What did you know about the climb beforehand?
The Slovenes Silvo Karo, Janez Jeglic and Francek Knez climbed the obvious line of corners and cracks up the SE Face of Torre Egger. It is one of four climbs established by this dream team of some of the best climbers of all times. We imagined that the rock might be better here than on their other routes, which to-date are still all unrepeated. Psycho Vertical was the line that seemed to offer the best chance of success when climbing light. In addition it has a really cool name, just like the others, so much so that Britain’s Andy Kirkpatrick used it for his book, even though he never even touched the route. This suffices to explain how much this incredible route has captured the imagination of all those who love extreme climbs.
Did you travel to Patagonia specifically for this route?
I can’t say it was the goal of the season. I traveled with my usual 23 kg of luggage, my dreams and crazy ideas weigh little so almost everything was possible. Especially since when Tomi and I team up we can aspire to climb difficult things. I don’t know if this route had been attempted in the past. Rolando Garibotti suggested we give it a go and Ermanno Salvaterra had told me that he’d recommended it to others. So I guess they’ve been plenty of climbers who’ve had this route in mind.
Tell us quickly about your climbing partners?
My partners were Tomas Roy Aguiló who lives here in El Chaltén, he has an impressive list of ascents to his name and we get on really well. We have a similar climbing vision and this greatly contributed to our success. Roli is Austrian, has been a mountain guide for a year, and is a beast of a man! For personal reasons Tomi initially couldn’t come so I contacted Roli, who was already here in Patagonia with other climbers, but he wanted to try Torre Egger since he hadn’t climbed it yet. Tomi then managed to get some time off and so we immediately thought of doing something difficult. And Roli told us that he was game for anything…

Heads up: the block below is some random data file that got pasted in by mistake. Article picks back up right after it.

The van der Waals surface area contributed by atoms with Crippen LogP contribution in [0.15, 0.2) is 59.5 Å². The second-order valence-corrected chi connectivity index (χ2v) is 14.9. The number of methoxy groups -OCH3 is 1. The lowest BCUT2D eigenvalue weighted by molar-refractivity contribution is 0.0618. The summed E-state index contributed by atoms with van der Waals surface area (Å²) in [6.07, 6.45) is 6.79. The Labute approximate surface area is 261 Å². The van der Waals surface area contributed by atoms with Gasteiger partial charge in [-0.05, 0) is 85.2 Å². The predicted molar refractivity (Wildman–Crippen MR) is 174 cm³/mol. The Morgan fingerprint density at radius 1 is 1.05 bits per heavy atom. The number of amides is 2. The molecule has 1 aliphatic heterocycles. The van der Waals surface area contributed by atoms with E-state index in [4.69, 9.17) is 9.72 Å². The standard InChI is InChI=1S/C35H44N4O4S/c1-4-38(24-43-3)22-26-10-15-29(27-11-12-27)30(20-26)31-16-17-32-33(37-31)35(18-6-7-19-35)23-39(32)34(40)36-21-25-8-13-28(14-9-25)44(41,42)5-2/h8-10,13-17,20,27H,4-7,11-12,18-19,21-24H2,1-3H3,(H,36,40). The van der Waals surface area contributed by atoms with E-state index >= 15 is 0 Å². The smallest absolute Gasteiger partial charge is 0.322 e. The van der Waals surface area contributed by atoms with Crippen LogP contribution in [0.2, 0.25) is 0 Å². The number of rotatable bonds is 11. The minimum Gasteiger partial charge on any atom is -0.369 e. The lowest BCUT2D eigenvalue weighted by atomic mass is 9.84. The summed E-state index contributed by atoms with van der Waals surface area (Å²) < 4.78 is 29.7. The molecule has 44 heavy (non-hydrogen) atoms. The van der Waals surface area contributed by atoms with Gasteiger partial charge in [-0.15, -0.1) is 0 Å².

How did things go initially?
Before we left we tried to figure out how to make best use of the good weather. Slap bang in the middle of several beautiful days the forecast was for a couple of days with strong winds. So we set off from El Chalten on 6 January in beautiful weather, approached the Norwegian camp and bivvied there. Our plan was to use the next windy day to climb the sheltered lower section of the route and use 8 January to summit. If all went according to plan, we’d have half a day on 9 January to descend before the wind picked up again, and in the end this is exactly what happened. We followed this timetable and this was crucial to our success.